It is now almost a week since the Olympic Games began and fans of Team GB will no doubt be pleased with a recent rush of gold, particularly following a shaky start which saw the country having to wait until Wednesday (August 1st) for the first British athlete to make it to the top of the podium.
And much like the country's athletes, the UK's hospitality industry has also seen mixed fortunes since the Games began.
For much of the run up to the Olympics, those in the hospitality sector were hoping the massive event and the visitors it brings would mean a boost for profits and the possibility of a rise in hospitality employment opportunities.
But a week into the Games and while some sectors of the sector seem to be doing well, others appear to be suffering as a result of the Olympics.
Reports suggest that restaurants in the traditional tourist hotspot of London's West End have seen a significant fall in trade, as Olympic tourists opt to stay close to the action in the east of London and the usual summer clientele cut down on going out for fear of disruption on the transport network and overcrowding as a result of additional visitors for the Games.
According to figures from the British Hospitality Association (BHA), some operators have seen a decline in customers of up to 60 per cent.
"There is very little corporate demand and demand by leisure travellers to London, outside the Olympic Games, is very weak. It is apparent that visitors to the games are not acting like normal tourists, where visiting restaurants, attractions and shopping is a typical activity," said the organisation.
However, things could still improve, with the BHA winning a number of concessions for the industry following a meeting with mayor of London Boris Johnson, including the opening of some Olympic Lanes for normal traffic and the possibility of free weekend on-street parking on the weekends in Westminster.
The news is slightly more positive for the hotel sector however, with figures from STR Global hotel occupancy in London during the first weekend of the Olympics reached 84.4 per cent.
And while concerns that occupancy rates could drop following the end of the Games, London is currently performing well compared to previous Olympic host cities.
"There is room in the inn, but overall hotels are in a good position," said Elizabeth Randall, managing director of STR Global.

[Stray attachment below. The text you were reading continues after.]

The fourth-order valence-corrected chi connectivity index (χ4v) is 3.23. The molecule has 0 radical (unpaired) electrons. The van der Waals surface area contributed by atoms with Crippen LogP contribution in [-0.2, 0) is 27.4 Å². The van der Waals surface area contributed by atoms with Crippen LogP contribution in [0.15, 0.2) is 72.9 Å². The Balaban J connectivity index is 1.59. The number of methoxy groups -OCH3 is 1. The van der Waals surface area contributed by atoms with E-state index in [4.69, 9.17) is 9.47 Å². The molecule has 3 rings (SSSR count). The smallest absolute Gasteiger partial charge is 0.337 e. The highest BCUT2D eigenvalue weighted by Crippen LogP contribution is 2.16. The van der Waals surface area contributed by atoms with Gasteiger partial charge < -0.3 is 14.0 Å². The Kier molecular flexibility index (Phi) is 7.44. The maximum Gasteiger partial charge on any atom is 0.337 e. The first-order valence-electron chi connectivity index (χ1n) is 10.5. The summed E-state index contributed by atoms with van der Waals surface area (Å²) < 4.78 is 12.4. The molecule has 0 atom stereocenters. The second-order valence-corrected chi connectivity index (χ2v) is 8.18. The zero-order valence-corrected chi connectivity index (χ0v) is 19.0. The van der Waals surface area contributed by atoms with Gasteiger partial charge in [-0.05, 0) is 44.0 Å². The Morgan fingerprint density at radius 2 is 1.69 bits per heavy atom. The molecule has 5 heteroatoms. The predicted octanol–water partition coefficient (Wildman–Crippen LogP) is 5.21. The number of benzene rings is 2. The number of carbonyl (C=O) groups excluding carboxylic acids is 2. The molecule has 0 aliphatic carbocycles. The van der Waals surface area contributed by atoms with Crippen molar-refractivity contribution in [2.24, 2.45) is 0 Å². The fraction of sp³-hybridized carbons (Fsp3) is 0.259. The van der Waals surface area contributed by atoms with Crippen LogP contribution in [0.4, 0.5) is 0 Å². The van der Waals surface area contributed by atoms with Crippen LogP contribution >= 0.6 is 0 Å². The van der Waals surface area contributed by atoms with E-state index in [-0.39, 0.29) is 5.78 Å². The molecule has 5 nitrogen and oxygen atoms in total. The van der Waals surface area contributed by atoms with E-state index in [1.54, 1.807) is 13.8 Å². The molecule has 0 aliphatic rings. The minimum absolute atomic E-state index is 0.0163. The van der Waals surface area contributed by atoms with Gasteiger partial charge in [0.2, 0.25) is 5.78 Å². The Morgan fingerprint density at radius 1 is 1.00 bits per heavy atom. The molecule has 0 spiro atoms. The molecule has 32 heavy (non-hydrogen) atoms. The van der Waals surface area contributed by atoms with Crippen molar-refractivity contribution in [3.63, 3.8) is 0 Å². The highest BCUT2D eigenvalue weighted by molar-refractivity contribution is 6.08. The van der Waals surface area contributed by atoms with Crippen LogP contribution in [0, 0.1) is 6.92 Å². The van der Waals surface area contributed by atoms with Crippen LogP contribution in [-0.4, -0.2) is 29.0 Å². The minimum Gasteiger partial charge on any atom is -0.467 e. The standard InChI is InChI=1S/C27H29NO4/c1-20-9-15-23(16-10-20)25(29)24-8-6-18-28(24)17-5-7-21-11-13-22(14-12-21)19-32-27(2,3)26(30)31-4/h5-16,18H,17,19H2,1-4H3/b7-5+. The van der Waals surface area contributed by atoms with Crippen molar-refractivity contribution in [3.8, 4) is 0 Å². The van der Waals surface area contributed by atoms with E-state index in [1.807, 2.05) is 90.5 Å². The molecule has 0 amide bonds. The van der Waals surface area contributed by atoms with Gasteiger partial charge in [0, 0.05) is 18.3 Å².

"Reviewing hotel performance over the past four summer games, back to 1996 in Atlanta, none of the host cities' occupancies surpassed 90 per cent for the months in which the Olympics occurred."
Perhaps the biggest boost for the hospitality sector during the Games so far has been within the catering industry, particularly those operating within the Olympic Park.
In fact, the problem for these businesses seems to be keeping up with higher than expected demand, with it reported earlier this week that a number of caterers within the Olympic Park have run out of supplies at certain peak times.
In a statement, Locog said it was increasing food supplies at the Park.
"Following high levels of demand in the first days of competition we have increased provisions and also introduced roaming concession sellers at venues," it said.
The real test for the hospitality industry, however, could come after the Games, with the hope that the extra publicity the event has brought for Britain will lead to a long-term rise in visitor numbers.
"In the long term, the aim is to attract more visitors to experience the capital in 2013 and beyond – to harness the additional long-term tourism benefits that we estimated to be in the region of over £950m million over the next five years," a spokesperson for London told the BBC.
Find bar work with Berkeley Scott, the specialist hotel, hospitality and catering recruitment agency